Access Type

Open Access Dissertation

Date of Award

January 2012

Degree Type


Degree Name



Instructional Technology

First Advisor

Monica W. Tracey


In response to the ever increasing demand to compete in a global economy, the United States needs to prepare its students with the appropriate technical knowledge and communication skills to be competitive in the 21st century (Watson, 2007). Students must begin utilizing current technology tools during their K-12 educational experience and online learning can assist students with developing these skills. Teachers with online technology skills and equipped with effective pedagogical strategies for teaching in an online environment are the keys to achieving this goal. To ensure teachers are keeping pace with changing teaching and learning environments, and effectively utilizing new technologies, teacher technology professional development (PD) is a major initiative throughout K-12 education (Lawless & Pellegrino, 2007). In turn, it is the responsibility of school districts to prepare our nation's teachers to model and teach the use of these tools. Funding initiatives and federal and state programs have been put in place to assist school districts with preparing their teachers to teach with new technologies. While there are government mandates requiring teachers to become knowledgeable in online teaching, many teachers and school districts are not meeting these mandates, and often barriers, such as lack of funding, time, and accessibility to experts, impact the quality of PD provided (Reeves & Pedulla, 2011). One way to gain more knowledge for providing quality PD is to examine the factors of a technology professional development intervention (TPDI) to establish best practices for designing quality technology PD for teachers.

The purpose of this qualitative multiple-case research study was to examine secondary education teachers' perceptions of a technology professional development intervention (TPDI). This study was designed to provide a deeper understanding of which factors teachers' perceived to be beneficial to the quality of technology professional development (PD) they received. An extensive review of literature surrounding technology integration within K-12 educational settings, demonstrated important factors to be incorporated into a TPDI to increase its quality and effectiveness. These factors aligned with the TPACK (Technological Pedagogical Content Knowledge) theoretical framework, so it was used to for designing, developing, and implementing the TPDI for this study. The instructional goal of the TPDI was to assist teachers in meeting two Entry-Level Standards for Michigan teachers related to designing and facilitating learning in the online environment. A learning technology by design approach (Koehler & Mishra, 2005; Mishra & Koehler, 2003) was the basis for the TPDI. This hands on approach exposed teachers to Google Applications while designing instruction and instructional materials to use in their teaching practice. The instructional design of the TPDI was evaluated by a panel of subject matter experts to increase content validity, and was modified based on feedback. The TPDI was implemented in an online learning environment.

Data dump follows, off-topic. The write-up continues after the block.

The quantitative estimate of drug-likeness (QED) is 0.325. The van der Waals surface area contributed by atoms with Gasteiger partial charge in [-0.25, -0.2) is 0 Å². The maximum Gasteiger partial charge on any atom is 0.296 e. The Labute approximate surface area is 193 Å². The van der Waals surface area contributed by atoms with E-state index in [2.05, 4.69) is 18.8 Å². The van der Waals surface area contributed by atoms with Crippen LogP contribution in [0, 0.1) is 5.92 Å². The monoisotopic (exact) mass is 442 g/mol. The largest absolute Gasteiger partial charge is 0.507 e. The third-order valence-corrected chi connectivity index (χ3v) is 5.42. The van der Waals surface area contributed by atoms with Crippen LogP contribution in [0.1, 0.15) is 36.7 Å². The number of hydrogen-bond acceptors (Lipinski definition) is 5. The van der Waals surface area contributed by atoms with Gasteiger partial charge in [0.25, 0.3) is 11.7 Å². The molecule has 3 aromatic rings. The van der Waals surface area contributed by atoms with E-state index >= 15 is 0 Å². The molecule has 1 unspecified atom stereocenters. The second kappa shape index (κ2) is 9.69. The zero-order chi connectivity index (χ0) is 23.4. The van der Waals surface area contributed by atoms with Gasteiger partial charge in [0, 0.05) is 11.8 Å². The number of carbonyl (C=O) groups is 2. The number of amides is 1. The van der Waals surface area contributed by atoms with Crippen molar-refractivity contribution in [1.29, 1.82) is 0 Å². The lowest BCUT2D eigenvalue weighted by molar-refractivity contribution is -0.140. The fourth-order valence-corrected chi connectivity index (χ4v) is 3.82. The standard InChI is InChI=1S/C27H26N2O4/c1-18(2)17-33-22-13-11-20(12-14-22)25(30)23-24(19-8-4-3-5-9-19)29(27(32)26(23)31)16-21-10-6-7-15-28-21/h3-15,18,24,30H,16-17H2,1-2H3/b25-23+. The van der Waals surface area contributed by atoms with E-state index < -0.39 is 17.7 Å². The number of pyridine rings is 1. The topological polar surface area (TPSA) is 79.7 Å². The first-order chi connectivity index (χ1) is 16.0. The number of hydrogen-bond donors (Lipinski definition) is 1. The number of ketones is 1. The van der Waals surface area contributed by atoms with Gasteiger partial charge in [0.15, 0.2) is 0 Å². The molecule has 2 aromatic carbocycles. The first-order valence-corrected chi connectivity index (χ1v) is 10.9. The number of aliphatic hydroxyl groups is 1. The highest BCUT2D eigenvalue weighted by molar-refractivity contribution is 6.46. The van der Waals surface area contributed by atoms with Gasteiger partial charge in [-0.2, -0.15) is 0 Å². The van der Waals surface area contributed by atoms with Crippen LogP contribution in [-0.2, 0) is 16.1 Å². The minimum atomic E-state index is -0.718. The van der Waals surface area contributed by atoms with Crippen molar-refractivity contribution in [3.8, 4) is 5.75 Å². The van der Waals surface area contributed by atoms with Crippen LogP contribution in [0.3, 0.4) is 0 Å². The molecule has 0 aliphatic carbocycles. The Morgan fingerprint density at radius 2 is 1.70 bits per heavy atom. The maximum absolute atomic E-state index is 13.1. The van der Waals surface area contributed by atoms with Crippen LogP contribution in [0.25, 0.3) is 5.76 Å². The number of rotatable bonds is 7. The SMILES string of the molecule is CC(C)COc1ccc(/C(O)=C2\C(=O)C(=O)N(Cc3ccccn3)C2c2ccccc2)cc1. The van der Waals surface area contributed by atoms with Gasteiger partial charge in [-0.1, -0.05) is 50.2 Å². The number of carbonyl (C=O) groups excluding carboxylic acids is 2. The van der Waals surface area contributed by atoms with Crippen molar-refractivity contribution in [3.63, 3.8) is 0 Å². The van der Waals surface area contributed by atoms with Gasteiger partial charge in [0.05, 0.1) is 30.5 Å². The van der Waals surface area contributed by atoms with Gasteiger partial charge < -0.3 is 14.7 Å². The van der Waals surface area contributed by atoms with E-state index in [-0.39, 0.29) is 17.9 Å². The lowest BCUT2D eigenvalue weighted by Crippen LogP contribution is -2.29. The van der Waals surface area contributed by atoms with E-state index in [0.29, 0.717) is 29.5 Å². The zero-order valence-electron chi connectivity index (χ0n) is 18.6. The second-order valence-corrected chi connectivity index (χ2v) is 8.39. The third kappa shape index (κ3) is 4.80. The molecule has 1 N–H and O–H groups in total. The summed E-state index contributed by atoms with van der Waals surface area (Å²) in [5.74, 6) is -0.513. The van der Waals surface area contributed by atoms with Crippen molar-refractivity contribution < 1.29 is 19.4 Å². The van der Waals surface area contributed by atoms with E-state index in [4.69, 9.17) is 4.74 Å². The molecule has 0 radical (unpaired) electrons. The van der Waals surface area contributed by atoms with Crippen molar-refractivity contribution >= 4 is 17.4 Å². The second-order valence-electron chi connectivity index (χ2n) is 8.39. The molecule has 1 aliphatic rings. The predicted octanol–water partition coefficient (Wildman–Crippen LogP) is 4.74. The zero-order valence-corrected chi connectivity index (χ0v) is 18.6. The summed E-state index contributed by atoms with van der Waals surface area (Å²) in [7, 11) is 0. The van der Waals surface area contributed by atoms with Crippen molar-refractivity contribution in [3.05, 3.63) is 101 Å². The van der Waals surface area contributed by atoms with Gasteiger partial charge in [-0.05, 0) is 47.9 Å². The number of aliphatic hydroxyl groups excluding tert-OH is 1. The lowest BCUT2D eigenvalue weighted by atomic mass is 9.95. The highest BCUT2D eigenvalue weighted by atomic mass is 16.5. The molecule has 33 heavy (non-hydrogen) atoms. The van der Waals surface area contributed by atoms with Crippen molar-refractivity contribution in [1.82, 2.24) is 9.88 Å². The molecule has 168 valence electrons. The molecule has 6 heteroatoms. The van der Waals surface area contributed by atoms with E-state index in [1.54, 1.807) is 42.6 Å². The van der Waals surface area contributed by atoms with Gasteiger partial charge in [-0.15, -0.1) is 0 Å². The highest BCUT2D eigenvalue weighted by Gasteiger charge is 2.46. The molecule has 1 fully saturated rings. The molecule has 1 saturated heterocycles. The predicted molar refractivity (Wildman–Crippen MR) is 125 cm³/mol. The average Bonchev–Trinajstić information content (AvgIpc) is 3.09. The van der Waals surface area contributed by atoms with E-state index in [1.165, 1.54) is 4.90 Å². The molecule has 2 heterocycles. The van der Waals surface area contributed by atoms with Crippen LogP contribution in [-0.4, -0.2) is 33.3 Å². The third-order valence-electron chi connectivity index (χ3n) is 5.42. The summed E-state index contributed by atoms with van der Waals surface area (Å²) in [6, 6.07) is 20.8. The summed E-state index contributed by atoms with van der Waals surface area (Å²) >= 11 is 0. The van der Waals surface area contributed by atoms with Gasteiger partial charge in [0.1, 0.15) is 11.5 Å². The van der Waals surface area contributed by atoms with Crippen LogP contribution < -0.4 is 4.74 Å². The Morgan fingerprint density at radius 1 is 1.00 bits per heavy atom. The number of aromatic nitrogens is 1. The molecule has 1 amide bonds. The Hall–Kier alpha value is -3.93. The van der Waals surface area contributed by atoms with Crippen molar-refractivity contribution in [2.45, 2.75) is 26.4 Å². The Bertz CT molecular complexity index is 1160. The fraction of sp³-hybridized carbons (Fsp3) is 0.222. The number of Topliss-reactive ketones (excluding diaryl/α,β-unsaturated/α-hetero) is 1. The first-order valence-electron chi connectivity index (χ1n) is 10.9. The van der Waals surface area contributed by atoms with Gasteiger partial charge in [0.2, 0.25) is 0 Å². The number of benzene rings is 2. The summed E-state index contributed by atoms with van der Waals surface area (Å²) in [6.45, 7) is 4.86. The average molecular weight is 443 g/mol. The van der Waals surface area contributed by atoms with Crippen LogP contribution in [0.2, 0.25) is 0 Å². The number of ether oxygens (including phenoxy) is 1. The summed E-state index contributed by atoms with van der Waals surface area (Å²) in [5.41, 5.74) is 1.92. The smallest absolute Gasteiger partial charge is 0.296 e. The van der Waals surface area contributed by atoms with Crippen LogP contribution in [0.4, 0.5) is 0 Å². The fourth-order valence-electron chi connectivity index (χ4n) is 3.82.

The quality of PD can be influenced by a variety of factors, but Guskey and Sparks (1996) suggest that the factors with the most direct influence can be grouped into content, processes, and contextual factors. To investigate the complex relationship between the TPDI factors and teacher practice, I used the first piece of the Guskey and Sparks (1996) Model of the Relationship between Professional Development and Improvements on Student Learning, as a conceptual framework for collecting and analyzing data to address the research questions. The data was analyzed using a content analysis methodology to examine the factors of the TPDI that the teachers perceived to be most beneficial for transferring the knowledge and skills taught during the TPDI to teaching practice. Studying teachers' perceptions of these factors during the TPDI provided insight into which factors teachers believed were most beneficial to their learning. Comparing teachers' perceptions of the same factors after they began applying the knowledge and skills from the TPDI with their students, provided insight about which factors were most beneficial for teacher practice.

The results of this study demonstrated seven beneficial factors to narrow the transfer gap between technology PD and practice. These factors include: relevant, learning, access, reactions, interactions, clear and easy, and instructor. This suggest that instructional designers should incorporate relevant learning by doing activities that are structured to impact learners' perceptions of how their knowledge can be expanded by creating their own learning path in a situated contextual environment. While this study examined a specific TPDI designed for secondary education teachers at a high school in Michigan, the design of the TPDI incorporated factors that are rooted in constructivist design principles, making the implications of the findings from this study relevant to instructional design. These recommendations could be used to guide instructional designers when designing environments for other technology training and adoption initiatives for employees.